Military exercises underway in Abkhazia
General Anatoly Zaitsev, a first deputy Abkhaz defense minister, told journalists that the command post exercises would last until March 28. Although the area where the exercises are being held is not in the CIS peacekeepers' 'responsibility zone', both they and the UN mission were informed of the exercise in advance. The CIS is an alliance of former Soviet republics. On March 5, Abkhazia's armed forces completed large-scale five-day artillery and aviation exercises. The military exercise comes as tensions between Georgia and Abkhazia increase. In further developments on Monday, the Abkhaz parliamentary speaker said that his countrymen were ready to take up arms to defend Abkhazia from any hostile forces. "We are not afraid of anyone - not NATO, or anyone else. If we need to defend our homeland we will do so," Nugzar Ashuba said, just days after lawmakers in Abkhazia had signed a statement accusing Tbilisi of military aggression, and warning that war could break out in the Caucasus. In the statement, they called for urgent action from Russia, the United Nations, the OSCE and PACE to "influence the Georgian leadership so that it renounces military force or terrorist activity as means of solving political issues." Abkhazia's leadership earlier said its Air Force brought down an Israeli-made Georgian unmanned combat reconnaissance plane over its territory on March 18, and accused Georgia of repeatedly violating its airspace. Tbilisi has denied the reports. Russia's lower house of parliament adopted a statement a few days ago that recommended that Moscow speed up the recognition of Abkhazia and another Georgian de facto independent republic, South Ossetia. Peacekeeping in the Georgian-Abkhazian conflict zone is currently carried out by collective CIS forces staffed with Russian service personnel. Both Abkhazia and South Ossetia were involved in bloody conflicts with Georgia after proclaiming independence following the split-up of the Soviet Union in 1991.
Nugzar Ashuba: Georgian and Abkhaz peoples cannot live in one country
“We have once tried to live in one state with Georgia, and are not going to try again,” speaker of Abkhazian parliament Nugzar Ashuba stated at a press conference in Moscow on March 24. Commenting on a REGNUM correspondent's question on how he views plans of a number of Georgian opposition politicians to create a confederation comprising Abkhazia, South Ossetia, and Georgia, Ashuba said: “I congratulate Georgia if it is going to build a normal democratic state, but what does it have to do with Abkhazia? We were annexed to Georgia as late as in the Soviet times, by decision of Stalin and Beria. Abkhazia has nothing to do with Georgia,” Ashuba emphasized. “You Europeans can forgive your enemies, and we in the Caucasus are hot people, and we have the blood vengeance tradition largely preserved. And blood was spilled between us, several thousands of Abkhaz lads were killed. For this reason, we, unfortunately, are going to remain foes for the century to come,” the Abkhazian parliament speaker noted. “I think, if Georgia recognizes independence of our country, it will influence the situation of the Georgian and Abkhaz ethnicities positively. We have failed to live in one country. We have tried once and are not going to try again,” Ashuba stated.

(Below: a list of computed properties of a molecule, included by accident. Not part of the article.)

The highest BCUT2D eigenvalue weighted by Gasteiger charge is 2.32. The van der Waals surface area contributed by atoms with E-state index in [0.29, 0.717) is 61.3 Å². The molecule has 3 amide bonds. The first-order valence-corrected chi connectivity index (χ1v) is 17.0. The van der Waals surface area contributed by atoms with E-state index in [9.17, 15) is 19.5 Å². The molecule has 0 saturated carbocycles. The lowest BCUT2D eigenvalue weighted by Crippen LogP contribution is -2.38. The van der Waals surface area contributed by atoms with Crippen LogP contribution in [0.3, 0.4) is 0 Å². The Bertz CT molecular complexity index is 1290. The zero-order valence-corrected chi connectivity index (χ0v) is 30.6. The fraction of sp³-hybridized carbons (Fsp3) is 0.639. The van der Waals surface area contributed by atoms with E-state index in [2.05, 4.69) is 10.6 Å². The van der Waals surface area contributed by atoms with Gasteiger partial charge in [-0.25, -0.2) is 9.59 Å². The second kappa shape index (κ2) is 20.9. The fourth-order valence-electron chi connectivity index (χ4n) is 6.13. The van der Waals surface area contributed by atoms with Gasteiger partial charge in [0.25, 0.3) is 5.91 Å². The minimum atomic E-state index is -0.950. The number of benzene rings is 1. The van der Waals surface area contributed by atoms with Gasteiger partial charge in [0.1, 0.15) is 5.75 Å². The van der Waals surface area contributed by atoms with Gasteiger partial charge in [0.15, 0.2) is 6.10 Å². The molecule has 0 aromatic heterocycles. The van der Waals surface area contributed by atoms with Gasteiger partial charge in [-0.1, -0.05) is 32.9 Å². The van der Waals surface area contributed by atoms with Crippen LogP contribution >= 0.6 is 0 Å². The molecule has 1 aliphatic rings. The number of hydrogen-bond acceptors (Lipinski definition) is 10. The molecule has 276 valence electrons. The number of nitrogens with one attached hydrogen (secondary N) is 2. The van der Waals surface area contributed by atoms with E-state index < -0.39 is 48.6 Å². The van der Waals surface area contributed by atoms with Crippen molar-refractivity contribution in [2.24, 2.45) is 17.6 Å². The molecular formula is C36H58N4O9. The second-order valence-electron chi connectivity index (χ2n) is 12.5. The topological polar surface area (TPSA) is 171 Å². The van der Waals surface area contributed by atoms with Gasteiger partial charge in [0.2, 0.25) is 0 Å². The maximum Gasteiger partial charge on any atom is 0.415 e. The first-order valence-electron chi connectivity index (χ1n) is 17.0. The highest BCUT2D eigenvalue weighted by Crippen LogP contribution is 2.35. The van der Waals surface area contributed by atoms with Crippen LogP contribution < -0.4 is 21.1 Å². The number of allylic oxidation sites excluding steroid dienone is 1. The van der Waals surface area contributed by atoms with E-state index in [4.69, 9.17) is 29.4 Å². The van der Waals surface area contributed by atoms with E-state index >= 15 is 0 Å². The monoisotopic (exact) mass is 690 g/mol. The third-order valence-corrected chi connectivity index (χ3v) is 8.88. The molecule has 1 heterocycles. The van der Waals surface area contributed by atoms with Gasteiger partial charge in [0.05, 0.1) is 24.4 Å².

In related news:
Georgia unleashes terror against South Ossetia: Chochiyev
Terrorist act near the South Ossetian Okona village is nothing else than a terrorist aggression against South Ossetia, South Ossetian JCC co-chair Boris Chochiev told REGNUM correspondent while qualifying the incident of March 23. Chochiyev said that the terrorist act had been expected in South Ossetia. “A special program has been developed in Georgia to execute a whole series of terrorist acts targeted against the population of South Ossetia and peacekeepers. On March 21, our law-enforcement agencies found a cache full of weapons for maintaining terrorist activities in the republic's territory.” “I am sure that there are many such cashes, and the Georgian intelligence will not stop at that,” Chochiyev commented. He said that this time, “peacekeepers were targeted, to discredit the peacekeeping operation and destabilize the situation in the Georgian-Ossetian conflict zone.” To remind, a remotely-controlled land mind was detonated at about 11:30 Moscow time on March 23 near the South Ossetian Okona village. Two people were heavily injured in the terrorist act.
Sukhumi: Reconnaissance aircraft shot down in Abkhazia belonged to Georgia
Officers of Abkhazian defense ministry showed to journalists wreckage of aircraft found in the Black sea, REGNUM correspondent has reported. It consisted of a plane wing and fuselage fragments. It has been established that the aircraft was Israeli-made and belonged to Georgian Air Force, Abkhazia's deputy minister of defense Garri Kupalba informed. In his words, unmanned reconnaissance aircraft of Georgian Air Force started to fly over the territory of Abkhazia since last summer. He said that Abkhazian officials have repeatedly informed Collective Peace-Keeping Forces and UN Mission in Georgia about the flights. He reminded that in August 2007, an aircraft detected in the republic's airspace was shot down at Nagvalou, Abkhazia. On March 18, Abkhazian Air Force shot down an unmanned reconnaissance aircraft “that had come from the territory of Georgia.” Secretary of Abkhazia's Security Council Stanislav Lakoba told journalists that “the flying object was noticed in Abkhazian airspace at midday.” The plane was shot down by an Abkhazian Air Force jet fighter near the Primorskoye village at the border of Ochamchir and Gal regions and fell in the sea.